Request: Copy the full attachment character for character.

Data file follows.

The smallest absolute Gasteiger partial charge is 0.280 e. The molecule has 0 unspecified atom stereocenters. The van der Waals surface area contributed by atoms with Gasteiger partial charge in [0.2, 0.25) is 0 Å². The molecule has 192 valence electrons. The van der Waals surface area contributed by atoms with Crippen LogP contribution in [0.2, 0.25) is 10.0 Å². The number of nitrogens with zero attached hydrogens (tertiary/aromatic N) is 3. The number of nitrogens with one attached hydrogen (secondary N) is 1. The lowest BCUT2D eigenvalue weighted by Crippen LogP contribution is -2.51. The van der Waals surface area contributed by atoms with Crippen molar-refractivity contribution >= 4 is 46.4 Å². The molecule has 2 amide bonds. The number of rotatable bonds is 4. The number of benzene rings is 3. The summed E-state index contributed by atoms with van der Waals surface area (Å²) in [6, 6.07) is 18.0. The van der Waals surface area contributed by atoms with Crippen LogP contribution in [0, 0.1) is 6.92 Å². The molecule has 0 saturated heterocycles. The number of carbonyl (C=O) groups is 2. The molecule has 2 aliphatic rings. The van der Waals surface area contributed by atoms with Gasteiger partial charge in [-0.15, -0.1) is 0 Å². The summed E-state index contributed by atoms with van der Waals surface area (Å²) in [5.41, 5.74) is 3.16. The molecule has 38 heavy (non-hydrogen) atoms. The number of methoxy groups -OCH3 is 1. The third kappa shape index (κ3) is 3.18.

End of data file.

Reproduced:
The smallest absolute Gasteiger partial charge is 0.280 e. The molecule has 0 unspecified atom stereocenters. The van der Waals surface area contributed by atoms with Gasteiger partial charge in [0.2, 0.25) is 0 Å². The molecule has 192 valence electrons. The van der Waals surface area contributed by atoms with Crippen LogP contribution in [0.2, 0.25) is 10.0 Å². The number of nitrogens with zero attached hydrogens (tertiary/aromatic N) is 3. The number of nitrogens with one attached hydrogen (secondary N) is 1. The lowest BCUT2D eigenvalue weighted by Crippen LogP contribution is -2.51. The van der Waals surface area contributed by atoms with Crippen molar-refractivity contribution >= 4 is 46.4 Å². The molecule has 2 amide bonds. The number of rotatable bonds is 4. The number of benzene rings is 3. The summed E-state index contributed by atoms with van der Waals surface area (Å²) in [6, 6.07) is 18.0. The van der Waals surface area contributed by atoms with Crippen LogP contribution in [0, 0.1) is 6.92 Å². The molecule has 0 saturated heterocycles. The number of carbonyl (C=O) groups is 2. The molecule has 2 aliphatic rings. The van der Waals surface area contributed by atoms with Gasteiger partial charge in [-0.15, -0.1) is 0 Å². The summed E-state index contributed by atoms with van der Waals surface area (Å²) in [5.41, 5.74) is 3.16. The molecule has 38 heavy (non-hydrogen) atoms. The number of methoxy groups -OCH3 is 1. The third kappa shape index (κ3) is 3.18.